Government

Governor Renews Opioid Disaster Declaration For Second Time


Gov. Wolf speaking in Middletown in 2016.
Credit: PA Internet News Service

Pennsylvania’s opioid disaster declaration will remain in effect for at least the next three months.

Democratic Gov. Tom Wolf signed a renewal for the state’s ongoing opioid disaster declaration Thursday before it expired next Wednesday, July 4. The renewal is the second since the governor first announced the declaration in January.

“We have made real progress during the disaster declaration to stem the tide of this epidemic and provide better resources and coordination for those on the front lines,” Wolf said. “But it is critical that we keep building on our efforts at prevention, rescue, and treatment and by extending the disaster declaration for another 90 days we ensure that my administration and local partners can continue to use every tool available to them to help people and communities in need.”

Since the disaster declaration was signed earlier this year, a naloxone leave-behind standing order was signed, the Prescription Drug Monitoring Program database has been expanded, annual licensing requirements for high-performing drug and alcohol treatment facilities have been waived, fees, and speeding up access to birth certificates have been removed, non-fatal overdoses and neonatal abstinence syndrome have become reportable conditions, and the Opioid Data Dashboard to connect the public with resources locally has been created. In addition, numerous agencies operate a command center for the  disaster declaration at the Pennsylvania Emergency Management Agency offices in central Pennsylvania.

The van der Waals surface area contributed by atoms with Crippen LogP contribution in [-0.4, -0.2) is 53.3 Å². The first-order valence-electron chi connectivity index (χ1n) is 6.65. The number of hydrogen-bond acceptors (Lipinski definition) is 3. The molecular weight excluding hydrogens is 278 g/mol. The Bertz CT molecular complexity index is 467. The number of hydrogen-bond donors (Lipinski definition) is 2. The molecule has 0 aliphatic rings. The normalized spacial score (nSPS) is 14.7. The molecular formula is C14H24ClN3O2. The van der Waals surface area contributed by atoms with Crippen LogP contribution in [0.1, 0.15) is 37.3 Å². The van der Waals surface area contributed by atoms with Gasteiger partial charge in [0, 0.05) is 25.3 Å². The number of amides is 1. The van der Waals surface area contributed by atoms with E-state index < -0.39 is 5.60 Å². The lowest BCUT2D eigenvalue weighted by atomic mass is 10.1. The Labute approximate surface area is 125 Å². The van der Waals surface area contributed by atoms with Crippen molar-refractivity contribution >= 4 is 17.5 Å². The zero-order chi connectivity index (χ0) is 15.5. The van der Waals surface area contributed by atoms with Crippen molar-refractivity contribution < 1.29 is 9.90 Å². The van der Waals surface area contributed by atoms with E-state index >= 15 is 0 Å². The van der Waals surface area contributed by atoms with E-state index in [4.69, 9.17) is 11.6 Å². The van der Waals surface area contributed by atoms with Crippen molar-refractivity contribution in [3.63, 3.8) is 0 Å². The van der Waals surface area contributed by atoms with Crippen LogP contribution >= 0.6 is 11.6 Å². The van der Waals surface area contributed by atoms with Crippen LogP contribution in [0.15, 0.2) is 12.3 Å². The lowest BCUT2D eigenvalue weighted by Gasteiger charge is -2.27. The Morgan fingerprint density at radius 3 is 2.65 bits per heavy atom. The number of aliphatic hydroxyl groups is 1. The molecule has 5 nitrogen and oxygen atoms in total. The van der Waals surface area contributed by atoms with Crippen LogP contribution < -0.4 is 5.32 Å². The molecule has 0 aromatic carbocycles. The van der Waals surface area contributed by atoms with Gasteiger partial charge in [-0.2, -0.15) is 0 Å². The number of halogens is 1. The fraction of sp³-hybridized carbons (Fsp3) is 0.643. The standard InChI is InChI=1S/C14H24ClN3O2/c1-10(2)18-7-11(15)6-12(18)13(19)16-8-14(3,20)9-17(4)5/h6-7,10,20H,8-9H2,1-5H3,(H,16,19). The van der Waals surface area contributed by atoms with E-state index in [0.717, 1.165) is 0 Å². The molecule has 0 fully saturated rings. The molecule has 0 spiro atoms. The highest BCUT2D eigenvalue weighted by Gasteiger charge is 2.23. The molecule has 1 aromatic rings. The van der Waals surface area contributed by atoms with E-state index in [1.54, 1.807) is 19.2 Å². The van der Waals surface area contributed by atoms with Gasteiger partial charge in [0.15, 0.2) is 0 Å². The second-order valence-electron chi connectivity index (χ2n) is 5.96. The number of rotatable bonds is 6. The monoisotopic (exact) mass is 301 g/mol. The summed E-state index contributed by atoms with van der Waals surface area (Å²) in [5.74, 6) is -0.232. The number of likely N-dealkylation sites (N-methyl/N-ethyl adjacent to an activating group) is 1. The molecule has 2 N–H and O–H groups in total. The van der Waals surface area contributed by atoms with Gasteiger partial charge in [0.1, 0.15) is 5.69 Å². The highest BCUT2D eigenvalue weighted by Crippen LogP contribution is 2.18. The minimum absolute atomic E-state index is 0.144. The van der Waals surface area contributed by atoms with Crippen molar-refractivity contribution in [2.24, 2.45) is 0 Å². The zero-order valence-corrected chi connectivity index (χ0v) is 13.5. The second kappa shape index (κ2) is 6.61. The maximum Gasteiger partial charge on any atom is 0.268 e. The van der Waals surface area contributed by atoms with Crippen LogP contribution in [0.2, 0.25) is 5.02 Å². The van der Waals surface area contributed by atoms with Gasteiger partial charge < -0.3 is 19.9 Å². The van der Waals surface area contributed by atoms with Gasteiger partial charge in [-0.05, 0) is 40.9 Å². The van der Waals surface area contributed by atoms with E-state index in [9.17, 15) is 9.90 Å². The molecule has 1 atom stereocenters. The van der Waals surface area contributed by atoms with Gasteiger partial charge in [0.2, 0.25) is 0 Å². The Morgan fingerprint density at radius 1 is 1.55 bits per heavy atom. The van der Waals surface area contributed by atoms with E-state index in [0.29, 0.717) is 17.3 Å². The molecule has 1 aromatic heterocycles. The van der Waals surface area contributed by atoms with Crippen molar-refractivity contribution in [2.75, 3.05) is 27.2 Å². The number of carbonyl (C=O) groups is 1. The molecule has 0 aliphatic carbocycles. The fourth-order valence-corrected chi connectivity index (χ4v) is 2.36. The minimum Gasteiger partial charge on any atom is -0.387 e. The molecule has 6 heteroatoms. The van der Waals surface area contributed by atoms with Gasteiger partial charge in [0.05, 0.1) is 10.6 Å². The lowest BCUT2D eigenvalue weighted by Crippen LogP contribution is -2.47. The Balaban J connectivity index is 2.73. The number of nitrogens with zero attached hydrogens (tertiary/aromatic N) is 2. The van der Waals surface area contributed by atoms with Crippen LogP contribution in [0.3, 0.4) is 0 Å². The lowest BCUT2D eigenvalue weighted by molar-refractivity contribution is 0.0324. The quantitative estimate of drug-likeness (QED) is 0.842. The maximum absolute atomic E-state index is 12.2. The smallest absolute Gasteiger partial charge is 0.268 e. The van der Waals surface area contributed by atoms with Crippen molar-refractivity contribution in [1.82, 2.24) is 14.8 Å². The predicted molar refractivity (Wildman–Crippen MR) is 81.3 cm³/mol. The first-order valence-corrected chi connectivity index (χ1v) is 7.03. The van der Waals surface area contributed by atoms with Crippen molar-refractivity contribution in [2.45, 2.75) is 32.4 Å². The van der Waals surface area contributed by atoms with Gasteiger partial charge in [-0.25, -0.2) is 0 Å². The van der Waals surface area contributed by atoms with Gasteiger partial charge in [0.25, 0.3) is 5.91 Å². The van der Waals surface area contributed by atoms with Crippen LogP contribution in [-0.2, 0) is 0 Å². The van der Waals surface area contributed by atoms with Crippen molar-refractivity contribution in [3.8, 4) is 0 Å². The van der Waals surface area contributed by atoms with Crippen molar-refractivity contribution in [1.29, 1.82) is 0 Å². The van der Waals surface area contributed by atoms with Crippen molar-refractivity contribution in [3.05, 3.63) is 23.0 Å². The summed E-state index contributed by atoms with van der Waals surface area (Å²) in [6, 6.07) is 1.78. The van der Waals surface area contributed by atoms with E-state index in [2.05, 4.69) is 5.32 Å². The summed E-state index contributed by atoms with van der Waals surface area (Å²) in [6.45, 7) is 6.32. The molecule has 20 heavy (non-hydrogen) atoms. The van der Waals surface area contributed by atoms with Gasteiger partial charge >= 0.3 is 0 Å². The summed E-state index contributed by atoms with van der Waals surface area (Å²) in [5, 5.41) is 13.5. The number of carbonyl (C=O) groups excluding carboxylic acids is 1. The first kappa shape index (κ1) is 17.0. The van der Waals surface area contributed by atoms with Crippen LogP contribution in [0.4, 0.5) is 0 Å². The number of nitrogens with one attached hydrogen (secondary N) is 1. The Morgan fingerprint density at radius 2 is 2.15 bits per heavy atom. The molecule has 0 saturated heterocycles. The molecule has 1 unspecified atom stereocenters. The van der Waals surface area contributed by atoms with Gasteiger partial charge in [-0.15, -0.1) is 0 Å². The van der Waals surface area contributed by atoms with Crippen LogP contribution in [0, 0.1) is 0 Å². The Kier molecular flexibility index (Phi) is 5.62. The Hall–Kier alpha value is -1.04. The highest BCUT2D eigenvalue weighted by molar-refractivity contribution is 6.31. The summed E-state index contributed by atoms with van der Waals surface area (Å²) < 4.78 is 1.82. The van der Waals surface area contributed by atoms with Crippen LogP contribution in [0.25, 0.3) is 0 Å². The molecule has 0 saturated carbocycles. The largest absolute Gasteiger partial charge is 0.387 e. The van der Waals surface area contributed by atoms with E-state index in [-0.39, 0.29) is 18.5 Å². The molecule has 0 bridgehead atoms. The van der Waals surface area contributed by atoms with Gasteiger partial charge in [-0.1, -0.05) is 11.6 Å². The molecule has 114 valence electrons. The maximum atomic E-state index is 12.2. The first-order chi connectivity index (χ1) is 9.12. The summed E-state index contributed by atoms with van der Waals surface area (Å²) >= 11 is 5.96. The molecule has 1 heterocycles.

Wolf’s office said the extension of the opioid disaster declaration means ongoing programs and initiatives can remain in progress.

While announcing the extension, Wolf signed Senate Bill 978 into law. The legislation allows hospice staff the legal authority to properly destroy unused drugs following a patient’s death. Previously, the unused pharmaceuticals were returned to the patient’s family.

“It’s my hope that by simplifying the process for disposing of unused medications following a death, we are taking another step toward taking dangerous medications out of the hands of anyone who might misuse them,” Wolf said.

The state operates a 24/7 opioid helpline at 1-800-662-HELP.


About the author

Staff

Staff